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by Mindy
 Age 14

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Nutrition and healthy eating are not the foremost concern for most girls. How many millions of teens eat at McDonald's every night, drink soda as their only beverage, have a sugary cereal, or just skip breakfast altogether, and usually don't have any fruits or vegetables at all? Some of the long-term effects of these poor nutrition habits are:
  • greater risk for heart disease
  • increased risk for certain cancers
  • weakened immune system
  • weight gain
  • osteoporosis, the list goes on and on.

Why would anyone willingly subject themselves and their bodies to this after getting all the information? One reason is because they don't get this information. The food industry spends billions of dollars a year to get us, the consumers to buy their products. We get a lot of mixed messages. Teenage girls have to learn not to listen to advertising, but to eat foods that are good for them and that will keep them healthy.   Nutrition graphic
     "Nutrition" by Mindy, Age 14
What you eat now has a tremendous impact on your health in the years to come. This list has been compiled in the hopes that teenage girls will realize that and decide to do something about it.

Guidelines for Healthy Eating

spacerMeat, Fish, Peanut Butter, and Eggs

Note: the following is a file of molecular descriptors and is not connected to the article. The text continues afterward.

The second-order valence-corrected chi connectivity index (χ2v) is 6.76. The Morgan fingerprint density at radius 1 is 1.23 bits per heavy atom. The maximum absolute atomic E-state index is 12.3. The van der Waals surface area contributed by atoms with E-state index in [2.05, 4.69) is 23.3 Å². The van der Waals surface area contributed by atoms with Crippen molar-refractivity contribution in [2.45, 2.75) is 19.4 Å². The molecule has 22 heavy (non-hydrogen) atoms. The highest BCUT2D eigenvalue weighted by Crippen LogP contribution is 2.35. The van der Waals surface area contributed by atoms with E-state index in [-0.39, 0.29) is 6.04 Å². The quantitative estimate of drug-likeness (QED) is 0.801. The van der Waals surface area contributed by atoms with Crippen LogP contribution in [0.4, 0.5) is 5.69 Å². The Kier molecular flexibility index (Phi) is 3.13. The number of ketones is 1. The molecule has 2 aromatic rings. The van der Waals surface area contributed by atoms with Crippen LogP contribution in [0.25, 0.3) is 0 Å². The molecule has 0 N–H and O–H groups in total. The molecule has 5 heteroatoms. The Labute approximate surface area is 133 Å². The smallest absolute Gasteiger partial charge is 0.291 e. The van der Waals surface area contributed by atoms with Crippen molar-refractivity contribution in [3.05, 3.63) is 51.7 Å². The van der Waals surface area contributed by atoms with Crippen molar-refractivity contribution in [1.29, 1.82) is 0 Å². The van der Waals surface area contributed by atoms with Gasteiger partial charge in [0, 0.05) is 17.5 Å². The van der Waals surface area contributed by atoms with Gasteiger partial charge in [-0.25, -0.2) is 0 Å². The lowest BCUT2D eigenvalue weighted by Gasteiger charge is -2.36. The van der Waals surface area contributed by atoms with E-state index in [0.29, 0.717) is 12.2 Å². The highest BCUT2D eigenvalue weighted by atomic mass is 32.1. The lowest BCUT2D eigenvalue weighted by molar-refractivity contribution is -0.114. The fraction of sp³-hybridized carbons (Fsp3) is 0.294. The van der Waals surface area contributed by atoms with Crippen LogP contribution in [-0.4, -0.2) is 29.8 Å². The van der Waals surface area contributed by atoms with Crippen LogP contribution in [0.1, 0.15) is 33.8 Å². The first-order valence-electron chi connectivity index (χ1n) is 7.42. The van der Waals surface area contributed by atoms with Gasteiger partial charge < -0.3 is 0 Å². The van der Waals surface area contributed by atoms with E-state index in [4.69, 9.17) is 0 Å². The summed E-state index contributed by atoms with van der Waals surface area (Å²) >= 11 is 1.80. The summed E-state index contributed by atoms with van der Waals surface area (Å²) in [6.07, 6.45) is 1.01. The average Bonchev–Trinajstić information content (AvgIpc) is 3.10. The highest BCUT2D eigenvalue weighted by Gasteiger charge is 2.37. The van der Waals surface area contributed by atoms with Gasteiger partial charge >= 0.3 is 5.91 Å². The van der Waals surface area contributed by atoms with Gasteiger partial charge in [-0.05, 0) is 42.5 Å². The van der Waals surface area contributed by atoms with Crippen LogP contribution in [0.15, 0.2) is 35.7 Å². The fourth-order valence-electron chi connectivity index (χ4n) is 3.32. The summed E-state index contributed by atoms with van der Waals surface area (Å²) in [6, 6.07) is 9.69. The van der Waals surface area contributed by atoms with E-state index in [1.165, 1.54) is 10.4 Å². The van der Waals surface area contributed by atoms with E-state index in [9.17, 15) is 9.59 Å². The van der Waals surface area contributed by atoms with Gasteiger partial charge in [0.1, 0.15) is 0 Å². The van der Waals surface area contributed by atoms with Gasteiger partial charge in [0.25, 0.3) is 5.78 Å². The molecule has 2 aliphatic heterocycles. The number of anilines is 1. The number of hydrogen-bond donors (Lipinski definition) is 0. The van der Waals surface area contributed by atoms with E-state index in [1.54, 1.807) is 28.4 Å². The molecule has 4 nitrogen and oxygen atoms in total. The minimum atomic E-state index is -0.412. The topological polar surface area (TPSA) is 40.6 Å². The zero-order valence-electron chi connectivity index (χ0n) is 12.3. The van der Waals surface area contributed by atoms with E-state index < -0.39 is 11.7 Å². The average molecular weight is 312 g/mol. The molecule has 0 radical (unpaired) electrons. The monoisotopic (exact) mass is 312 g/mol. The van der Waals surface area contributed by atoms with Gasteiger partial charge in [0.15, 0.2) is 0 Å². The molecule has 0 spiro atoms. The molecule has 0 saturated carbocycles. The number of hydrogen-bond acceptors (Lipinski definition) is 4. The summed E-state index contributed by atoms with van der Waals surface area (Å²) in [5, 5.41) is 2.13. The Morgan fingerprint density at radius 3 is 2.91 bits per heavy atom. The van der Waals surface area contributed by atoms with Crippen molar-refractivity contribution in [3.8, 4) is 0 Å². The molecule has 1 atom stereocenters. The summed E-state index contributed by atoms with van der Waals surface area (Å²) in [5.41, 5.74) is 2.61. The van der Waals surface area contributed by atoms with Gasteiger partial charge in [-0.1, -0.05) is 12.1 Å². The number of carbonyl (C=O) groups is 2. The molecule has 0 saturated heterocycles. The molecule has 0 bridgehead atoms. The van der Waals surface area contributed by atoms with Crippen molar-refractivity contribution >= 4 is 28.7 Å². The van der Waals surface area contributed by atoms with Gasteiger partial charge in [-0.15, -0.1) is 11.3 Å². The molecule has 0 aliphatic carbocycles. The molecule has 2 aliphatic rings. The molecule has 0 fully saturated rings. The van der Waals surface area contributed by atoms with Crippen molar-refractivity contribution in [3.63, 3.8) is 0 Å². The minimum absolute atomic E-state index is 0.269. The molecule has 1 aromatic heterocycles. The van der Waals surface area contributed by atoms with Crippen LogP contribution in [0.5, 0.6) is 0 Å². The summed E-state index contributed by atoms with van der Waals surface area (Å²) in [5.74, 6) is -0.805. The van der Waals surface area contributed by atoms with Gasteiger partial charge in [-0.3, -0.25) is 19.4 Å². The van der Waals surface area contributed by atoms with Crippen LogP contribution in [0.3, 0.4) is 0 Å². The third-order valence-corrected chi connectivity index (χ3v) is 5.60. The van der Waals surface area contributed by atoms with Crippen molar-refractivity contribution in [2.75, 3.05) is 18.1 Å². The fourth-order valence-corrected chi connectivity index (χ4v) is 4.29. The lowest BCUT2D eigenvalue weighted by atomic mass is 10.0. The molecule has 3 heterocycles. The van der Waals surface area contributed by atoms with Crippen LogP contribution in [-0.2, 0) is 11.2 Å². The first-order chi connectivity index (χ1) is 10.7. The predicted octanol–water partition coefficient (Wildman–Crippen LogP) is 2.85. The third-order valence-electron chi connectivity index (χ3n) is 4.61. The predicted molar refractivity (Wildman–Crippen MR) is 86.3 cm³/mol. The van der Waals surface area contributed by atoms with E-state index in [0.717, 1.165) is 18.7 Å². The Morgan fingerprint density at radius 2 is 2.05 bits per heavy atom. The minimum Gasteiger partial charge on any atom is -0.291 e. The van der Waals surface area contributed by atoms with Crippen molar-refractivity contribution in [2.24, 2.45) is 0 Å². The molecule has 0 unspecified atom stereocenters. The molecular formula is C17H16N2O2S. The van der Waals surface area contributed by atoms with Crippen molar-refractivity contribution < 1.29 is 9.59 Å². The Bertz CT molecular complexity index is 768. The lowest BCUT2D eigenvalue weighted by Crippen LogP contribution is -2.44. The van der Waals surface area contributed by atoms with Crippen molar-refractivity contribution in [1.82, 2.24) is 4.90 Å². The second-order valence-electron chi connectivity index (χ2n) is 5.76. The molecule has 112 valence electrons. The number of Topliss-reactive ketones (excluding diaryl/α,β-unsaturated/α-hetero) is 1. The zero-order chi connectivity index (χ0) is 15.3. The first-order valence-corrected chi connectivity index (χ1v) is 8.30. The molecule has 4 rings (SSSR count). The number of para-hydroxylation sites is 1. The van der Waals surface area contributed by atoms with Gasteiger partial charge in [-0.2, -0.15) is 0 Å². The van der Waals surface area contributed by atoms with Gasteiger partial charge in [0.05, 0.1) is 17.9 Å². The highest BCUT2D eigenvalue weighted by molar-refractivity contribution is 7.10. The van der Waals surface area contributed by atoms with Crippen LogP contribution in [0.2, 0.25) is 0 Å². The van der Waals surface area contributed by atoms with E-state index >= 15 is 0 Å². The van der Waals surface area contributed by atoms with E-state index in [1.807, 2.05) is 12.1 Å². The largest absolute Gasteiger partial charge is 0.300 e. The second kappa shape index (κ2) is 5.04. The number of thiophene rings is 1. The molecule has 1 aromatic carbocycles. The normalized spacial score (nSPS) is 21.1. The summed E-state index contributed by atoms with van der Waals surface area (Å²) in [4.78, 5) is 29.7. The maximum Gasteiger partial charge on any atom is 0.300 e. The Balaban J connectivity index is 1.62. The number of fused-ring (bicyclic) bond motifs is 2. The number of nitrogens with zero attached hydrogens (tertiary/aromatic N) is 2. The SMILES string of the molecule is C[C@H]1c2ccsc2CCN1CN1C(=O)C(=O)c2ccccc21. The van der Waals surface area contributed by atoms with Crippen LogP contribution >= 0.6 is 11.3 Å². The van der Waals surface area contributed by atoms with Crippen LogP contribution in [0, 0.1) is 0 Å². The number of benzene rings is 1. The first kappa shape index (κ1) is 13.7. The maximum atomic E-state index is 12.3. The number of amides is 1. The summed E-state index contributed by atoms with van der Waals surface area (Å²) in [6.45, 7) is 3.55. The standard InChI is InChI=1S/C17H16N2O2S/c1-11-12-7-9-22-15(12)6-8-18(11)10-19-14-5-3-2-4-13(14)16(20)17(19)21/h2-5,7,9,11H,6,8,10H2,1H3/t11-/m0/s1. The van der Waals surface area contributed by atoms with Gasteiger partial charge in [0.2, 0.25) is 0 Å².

Servings per day: 2-3
Serving size:
  • For Meat and Fish - About the size of a deck of cards, or 3 oz.
  • For Reduced Fat and Natural Peanut Butter - 2 tbsp. Regular peanut butter contains hydrogenated fat to give it a longer shelf life. This type of fat can raise your cholesterol.
  • For Eggs - Too many eggs can also raise your cholesterol to unhealthy levels. However, 3-4 egg yolks a week can be eaten without any problems. Egg whites are not limited because they don't contain the levels of cholesterol that the yolks do.

spacerFruits and Vegetables
  Servings per day: 5 or more. Fruits and vegetables significantly reduce your likelihood of getting cancer, heart disease, and other devastating illnesses later in life. They boost the immune system so that you're less likely to get sick now, and they have in them antioxidants that can also help prevent many different types of cancer. There is no limit to how many you can eat (12 a day is an excellent number!) but the minimum you should have is five.

Serving size:

  • 1 medium piece of fruit or
  • 1/2 cup fruit or vegetable juices. When you drink juice that comes in packages or containers, check the label to see how much real juice it contains. If your label says "5% Fruit Juice" then 95% of what you're drinking is sugar and water. If you have a juice box that is filled with a cup of liquid and it says 5% Fruit Juice then you will have to drink 10 juice boxes to get the equivalent of one serving of fruit. When at all possible, try to drink 100% juice.
  • 1 cup raw or cooked vegetables.
  • Olives, avocados, and coconut are counted as fats because of their fat and calorie content.
  • Starchy vegetables, like potatoes, are grouped with Breads, Cereals, and Pasta because they are more similar to those foods than to fruits and vegetables in terms of calorie content.
  • Most vegetables, and especially fruit, are better for you and have more vitamins if they're eaten raw. Carrots are an exception. Cooked, your body is able to digest them better and get more nutritional value out of them. Raw carrots are still very healthy, though, and they're an excellent source of Vitamin A.
  • Blueberries are the healthiest fruit; they have more antioxidants than any other. Strawberries come next, with 40% less than blueberries.